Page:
A liquidating market can occur for pretty much any type of security if the right conditions develop. For example, consider a housing bubble, in which real estate prices are continually bid up pretty much across the board. Once the bubble bursts, investors stop buying into real estate and begin selling their holdings.
This creates the aggregate effect of a sell-off in the real estate market as a whole, which would display relatively low prices on houses and strong selling pressure. In this case, the real estate market would be said to be a liquidating market, as most of the market's participants are chiefly interested in liquidating their assets into cash at that time.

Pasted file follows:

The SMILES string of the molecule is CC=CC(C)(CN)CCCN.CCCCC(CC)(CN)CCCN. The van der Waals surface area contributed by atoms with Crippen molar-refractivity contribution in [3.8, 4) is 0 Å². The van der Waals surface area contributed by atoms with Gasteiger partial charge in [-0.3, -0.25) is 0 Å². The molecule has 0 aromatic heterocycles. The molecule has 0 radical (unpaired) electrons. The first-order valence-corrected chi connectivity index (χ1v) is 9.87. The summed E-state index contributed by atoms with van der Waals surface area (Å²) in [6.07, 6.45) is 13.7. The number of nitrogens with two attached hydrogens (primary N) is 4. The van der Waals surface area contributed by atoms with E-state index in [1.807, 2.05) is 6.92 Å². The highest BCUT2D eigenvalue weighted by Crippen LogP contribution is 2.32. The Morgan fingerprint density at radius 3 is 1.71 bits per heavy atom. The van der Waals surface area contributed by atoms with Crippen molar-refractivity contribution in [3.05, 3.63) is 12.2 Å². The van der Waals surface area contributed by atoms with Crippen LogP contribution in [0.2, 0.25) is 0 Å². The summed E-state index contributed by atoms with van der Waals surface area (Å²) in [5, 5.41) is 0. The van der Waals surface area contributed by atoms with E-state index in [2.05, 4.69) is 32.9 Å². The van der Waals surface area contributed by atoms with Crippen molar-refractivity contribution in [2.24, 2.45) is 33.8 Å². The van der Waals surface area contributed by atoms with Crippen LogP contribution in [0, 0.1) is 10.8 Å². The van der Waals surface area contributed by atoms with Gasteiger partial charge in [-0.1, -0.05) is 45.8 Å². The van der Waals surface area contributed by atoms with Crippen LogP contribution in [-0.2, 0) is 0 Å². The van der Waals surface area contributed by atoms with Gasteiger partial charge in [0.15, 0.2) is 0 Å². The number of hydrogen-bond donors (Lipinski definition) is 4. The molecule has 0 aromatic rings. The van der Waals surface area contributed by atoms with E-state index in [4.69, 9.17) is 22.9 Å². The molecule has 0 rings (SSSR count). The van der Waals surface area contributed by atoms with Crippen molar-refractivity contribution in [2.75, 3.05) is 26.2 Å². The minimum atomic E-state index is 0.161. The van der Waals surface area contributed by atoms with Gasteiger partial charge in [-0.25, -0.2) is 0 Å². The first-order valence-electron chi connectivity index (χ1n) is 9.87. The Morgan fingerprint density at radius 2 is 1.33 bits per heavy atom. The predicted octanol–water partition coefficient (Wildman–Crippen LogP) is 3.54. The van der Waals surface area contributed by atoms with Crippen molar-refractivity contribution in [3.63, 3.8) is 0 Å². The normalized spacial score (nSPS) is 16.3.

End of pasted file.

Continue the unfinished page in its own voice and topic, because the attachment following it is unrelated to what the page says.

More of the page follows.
Investment dictionary. Academic. 2012.
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